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POLIT/AFCNA 234 Black Metropolis: From MLK to Obama: Getting Started

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Chrissa Lindahl


This guide was curated by april l. graham-jackson, FP'18 with support from Julie AdamoCaro Pinto, Mary Stettner, and Dr. Preston H. Smith II. 

Photo Credit

Black Family Arrives in Chicago from the South, ca. 1919. Public Domain Image, Courtesy New York Public Library (1168439)

Cook, Mariana. "A Couple in Chicago: At home with the Obamas, in 1996." The New Yorker. 2009. 

Course Description

Black Metropolis, also known as "Bronzeville," refers to the South Side ghetto in Chicago at mid-twentieth century. The history of Black Chicago includes an entrenched political machine, a prosperous Black middle-class, and a vibrant social, music, and cultural scene in the midst of massive poverty, systemic inequality, and racial and class-based segregation. 

Why do scholars consider Black Chicago the prototypical urban community? Why does a community of over one million Black people lack the power to fight poverty and inequality? What was it about the organizing tradition in the Black community that attracted Dr. Martin Luther King Jr. to Chicago in the 1960s and former President Barack Obama in the 1980s?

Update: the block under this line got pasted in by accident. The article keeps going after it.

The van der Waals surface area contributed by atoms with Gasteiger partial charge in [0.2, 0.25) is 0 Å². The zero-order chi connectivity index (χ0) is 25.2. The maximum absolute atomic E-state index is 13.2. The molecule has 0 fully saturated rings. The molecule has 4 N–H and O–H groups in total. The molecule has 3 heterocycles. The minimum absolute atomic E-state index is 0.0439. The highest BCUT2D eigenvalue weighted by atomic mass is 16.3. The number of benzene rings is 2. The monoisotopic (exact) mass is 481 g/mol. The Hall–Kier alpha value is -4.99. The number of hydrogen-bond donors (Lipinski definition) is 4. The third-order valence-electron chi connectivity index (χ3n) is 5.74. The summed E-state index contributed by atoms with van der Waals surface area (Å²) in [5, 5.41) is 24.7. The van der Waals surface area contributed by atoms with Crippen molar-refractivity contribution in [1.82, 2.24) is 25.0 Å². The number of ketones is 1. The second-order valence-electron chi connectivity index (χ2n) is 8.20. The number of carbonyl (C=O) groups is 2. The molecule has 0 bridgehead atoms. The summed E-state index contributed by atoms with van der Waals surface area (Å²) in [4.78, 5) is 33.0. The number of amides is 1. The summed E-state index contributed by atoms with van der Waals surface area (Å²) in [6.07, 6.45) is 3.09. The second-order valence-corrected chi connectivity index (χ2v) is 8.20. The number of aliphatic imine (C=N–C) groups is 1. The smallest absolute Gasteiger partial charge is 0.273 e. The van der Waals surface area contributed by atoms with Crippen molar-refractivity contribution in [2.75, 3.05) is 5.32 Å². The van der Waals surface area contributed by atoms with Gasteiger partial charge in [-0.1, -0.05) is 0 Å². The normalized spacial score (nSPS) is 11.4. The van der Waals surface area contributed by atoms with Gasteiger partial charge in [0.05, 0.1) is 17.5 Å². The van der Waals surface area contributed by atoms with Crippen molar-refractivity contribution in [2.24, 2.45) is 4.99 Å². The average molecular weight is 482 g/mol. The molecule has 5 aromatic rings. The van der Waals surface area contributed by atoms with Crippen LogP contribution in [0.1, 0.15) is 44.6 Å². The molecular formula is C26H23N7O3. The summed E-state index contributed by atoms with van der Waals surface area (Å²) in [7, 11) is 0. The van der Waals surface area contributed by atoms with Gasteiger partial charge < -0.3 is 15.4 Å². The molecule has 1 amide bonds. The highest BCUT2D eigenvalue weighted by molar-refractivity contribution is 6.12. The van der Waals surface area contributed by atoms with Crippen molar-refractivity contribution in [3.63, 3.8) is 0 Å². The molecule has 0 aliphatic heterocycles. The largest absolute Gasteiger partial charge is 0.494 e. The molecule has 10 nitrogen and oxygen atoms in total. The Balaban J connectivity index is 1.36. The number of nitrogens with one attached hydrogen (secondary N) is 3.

Through the close reading and analysis of books, films, journal and newspaper articles, and the music of Black Chicago, this course follows the political, economic, cultural, social, and geographical developments of what scholars consider to be the typical urban community in the post-war United States. We examine the development of Black neighborhoods/community areas on the South and West Sides of Chicago. In that examination, we look at the work of familiar figures such as Dr. Martin Luther King, Jr., Rev. Addie Wyatt, former Mayor of Chicago Harold Washington, and former President Barack Obama as well as the organizing and political activity of Black women’s clubs, the Black Panther Party, and Black Chicagoans.

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Course Terms and Key Concepts

The Great Migration 

Machine Politics


Bootstrap Mentality

Black Civic Elites



Custodial Approach

Racial and Social Democracy 

Black Civic Elites

Racial Liberalism

Black Reform Politics 

Race Women/Men/Hero 


Restrictive Racial Covenants

Black Gentrification/Gentrifiers 

Carceral Geographies

Jim Crow Nostalgia


Urban Renewal

Chicago Geographies

MHC Accessibility Barriers Form